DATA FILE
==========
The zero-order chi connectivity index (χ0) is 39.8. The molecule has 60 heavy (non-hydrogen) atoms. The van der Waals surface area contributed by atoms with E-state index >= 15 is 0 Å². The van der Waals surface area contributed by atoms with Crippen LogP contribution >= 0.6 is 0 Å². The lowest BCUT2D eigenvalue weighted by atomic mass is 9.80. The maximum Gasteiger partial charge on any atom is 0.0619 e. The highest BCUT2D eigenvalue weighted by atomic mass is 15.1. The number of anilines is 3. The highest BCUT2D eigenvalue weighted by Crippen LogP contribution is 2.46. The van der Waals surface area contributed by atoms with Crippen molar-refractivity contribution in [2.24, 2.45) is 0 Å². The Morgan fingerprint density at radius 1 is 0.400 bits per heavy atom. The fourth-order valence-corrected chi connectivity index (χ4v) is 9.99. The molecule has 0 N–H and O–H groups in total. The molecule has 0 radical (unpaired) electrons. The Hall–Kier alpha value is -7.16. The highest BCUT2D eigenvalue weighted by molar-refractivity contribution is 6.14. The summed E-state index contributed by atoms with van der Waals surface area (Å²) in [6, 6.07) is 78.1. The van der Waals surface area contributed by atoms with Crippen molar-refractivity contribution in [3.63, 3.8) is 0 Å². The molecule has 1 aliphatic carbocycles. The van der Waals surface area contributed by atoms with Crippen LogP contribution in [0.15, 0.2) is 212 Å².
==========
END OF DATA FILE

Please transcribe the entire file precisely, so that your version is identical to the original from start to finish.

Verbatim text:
The zero-order chi connectivity index (χ0) is 39.8. The molecule has 60 heavy (non-hydrogen) atoms. The van der Waals surface area contributed by atoms with E-state index >= 15 is 0 Å². The van der Waals surface area contributed by atoms with Crippen LogP contribution >= 0.6 is 0 Å². The lowest BCUT2D eigenvalue weighted by atomic mass is 9.80. The maximum Gasteiger partial charge on any atom is 0.0619 e. The highest BCUT2D eigenvalue weighted by atomic mass is 15.1. The number of anilines is 3. The highest BCUT2D eigenvalue weighted by Crippen LogP contribution is 2.46. The van der Waals surface area contributed by atoms with Crippen molar-refractivity contribution in [2.24, 2.45) is 0 Å². The Morgan fingerprint density at radius 1 is 0.400 bits per heavy atom. The fourth-order valence-corrected chi connectivity index (χ4v) is 9.99. The molecule has 0 N–H and O–H groups in total. The molecule has 0 radical (unpaired) electrons. The Hall–Kier alpha value is -7.16. The highest BCUT2D eigenvalue weighted by molar-refractivity contribution is 6.14. The summed E-state index contributed by atoms with van der Waals surface area (Å²) in [6, 6.07) is 78.1. The van der Waals surface area contributed by atoms with Crippen molar-refractivity contribution in [3.63, 3.8) is 0 Å². The molecule has 1 aliphatic carbocycles. The van der Waals surface area contributed by atoms with Crippen LogP contribution in [0.15, 0.2) is 212 Å².